But the model has shifted. Las Vegas buffets today push the Vegas indulgence factor. “The buffet at Bellagio was the pioneer in the revival of the modern-day buffet,” says Edmund Wong, Bellagio’s executive chef.

Fifteen years ago, Bellagio was the first hotel on the Strip to make the buffet a big, fancy deal—offering caviar on Fridays, for instance. After it came the Wynn and Caesars—both of which offer a staggering 500 items in their respective buffets.

And they’re no longer cheap. A weekend dinner will set you back $50.99 at the Bacchanal Buffet at Caesars. So the question becomes: Do Las Vegas buffets make money as independent operations, or are they still just a draw to get hungry gamblers in the door?

Though none of the casinos I interviewed would reveal earnings numbers for their buffet operations, their chefs were aware of strategies for turning a profit. The secret is tactical presentation: placing appropriate side dishes near entrées (you’ll definitely want some mashed potatoes with that) or well-manicured fruit near sophisticated desserts.

“Buffets are not known as moneymakers per guest. It’s all about volume levels,” says David Snyder, executive chef of Wynn Las Vegas. “When writing buffet menus, the key is having your costs correct, having the correct amount of high-cost items compared to lower-cost items.”

David G. Schwartz at the University of Nevada’s Center for Gaming Research, which does scholarly research into gambling and gaming issues, speculates that at least some buffets are able to meet the bottom line. “It’s hard to say for sure because I don’t see their balance sheets. At some casinos on the lower end, they probably don’t make money. But when you’re hitting at a higher price point, it’s likely that there’s some profit.”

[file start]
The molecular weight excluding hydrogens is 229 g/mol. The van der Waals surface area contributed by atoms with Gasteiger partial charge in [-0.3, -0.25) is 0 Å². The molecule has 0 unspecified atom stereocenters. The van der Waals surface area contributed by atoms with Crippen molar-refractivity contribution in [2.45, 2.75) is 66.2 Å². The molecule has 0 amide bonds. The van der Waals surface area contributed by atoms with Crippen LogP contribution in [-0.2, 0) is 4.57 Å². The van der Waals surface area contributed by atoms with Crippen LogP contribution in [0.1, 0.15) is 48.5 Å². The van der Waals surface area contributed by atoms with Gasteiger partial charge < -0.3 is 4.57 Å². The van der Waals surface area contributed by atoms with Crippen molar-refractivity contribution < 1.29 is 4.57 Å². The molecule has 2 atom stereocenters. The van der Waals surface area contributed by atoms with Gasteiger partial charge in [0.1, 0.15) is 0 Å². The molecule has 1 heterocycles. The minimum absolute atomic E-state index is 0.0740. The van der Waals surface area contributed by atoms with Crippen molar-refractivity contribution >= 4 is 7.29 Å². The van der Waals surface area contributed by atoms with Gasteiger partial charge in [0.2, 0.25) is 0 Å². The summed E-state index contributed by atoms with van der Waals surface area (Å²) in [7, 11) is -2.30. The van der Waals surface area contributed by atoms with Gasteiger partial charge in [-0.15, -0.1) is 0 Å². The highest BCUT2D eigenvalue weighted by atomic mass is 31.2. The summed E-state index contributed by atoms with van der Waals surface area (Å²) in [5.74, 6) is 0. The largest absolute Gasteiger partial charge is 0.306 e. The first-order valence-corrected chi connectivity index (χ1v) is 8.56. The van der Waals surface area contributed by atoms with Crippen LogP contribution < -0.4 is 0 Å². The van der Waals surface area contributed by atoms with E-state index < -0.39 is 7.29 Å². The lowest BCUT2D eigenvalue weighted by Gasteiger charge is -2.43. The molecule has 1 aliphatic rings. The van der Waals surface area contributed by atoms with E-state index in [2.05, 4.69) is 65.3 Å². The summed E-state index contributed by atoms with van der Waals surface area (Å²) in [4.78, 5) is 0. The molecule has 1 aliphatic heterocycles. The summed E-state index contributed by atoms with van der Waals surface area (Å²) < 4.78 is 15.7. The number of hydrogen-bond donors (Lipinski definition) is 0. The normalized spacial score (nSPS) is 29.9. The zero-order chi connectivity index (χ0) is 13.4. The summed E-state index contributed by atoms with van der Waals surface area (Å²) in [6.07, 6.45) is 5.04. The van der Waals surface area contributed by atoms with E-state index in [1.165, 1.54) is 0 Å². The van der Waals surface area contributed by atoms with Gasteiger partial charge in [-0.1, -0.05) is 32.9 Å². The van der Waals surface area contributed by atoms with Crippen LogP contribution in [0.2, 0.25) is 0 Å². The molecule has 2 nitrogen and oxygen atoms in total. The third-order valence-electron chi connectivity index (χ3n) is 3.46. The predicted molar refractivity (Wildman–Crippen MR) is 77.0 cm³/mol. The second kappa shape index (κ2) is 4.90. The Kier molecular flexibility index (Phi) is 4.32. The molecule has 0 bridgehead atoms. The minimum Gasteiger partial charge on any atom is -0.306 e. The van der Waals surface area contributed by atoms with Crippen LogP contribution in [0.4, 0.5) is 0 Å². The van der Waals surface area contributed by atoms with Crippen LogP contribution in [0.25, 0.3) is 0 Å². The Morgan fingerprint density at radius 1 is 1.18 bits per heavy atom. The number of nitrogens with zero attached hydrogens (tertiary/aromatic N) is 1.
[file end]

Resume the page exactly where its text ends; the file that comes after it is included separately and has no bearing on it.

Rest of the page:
All this talk of profitability demands a further question: Are customers “profiting” in the all-you-can-eat system?

Economists will tell you that more choice is better (though researchers like Columbia University’s Sheena Iyengar have found in recent studies that too much choice can be paralyzing). And that certainly seems to be one big reason people go to buffets. I asked what draws people to AYCE buffets on Chowhound and got 300 replies in a week.

Laliz: “When there is a large group, then everyone can find something they will eat or enjoy. I also very much enjoy the ‘show’ of people and what they choose. Kind of like looking at others’ shopping carts in the grocery store.”

mrsphud: “I can have all the protein I want—sliced meats, chicken, etc. and the family can have whatever else they might be interested in.”

However, while more food choices in unlimited quantities sounds like a great deal, when the effort to maximize value exceeds satisfaction (because you’ve stuffed yourself silly), marginal utility—the difference between what you’re putting in and getting out of the buffet—will be negative. In other words, if you eat past the point of comfort, the buffet is a losing proposition. This is the calculus that people forget when they try to get their money’s worth from AYCE. If you try to beat the buffet by busting your gut, you will fail. But if your particular bag happens to be mixing a little caviar with your crab legs and egg rolls, you just might leave the casino on top.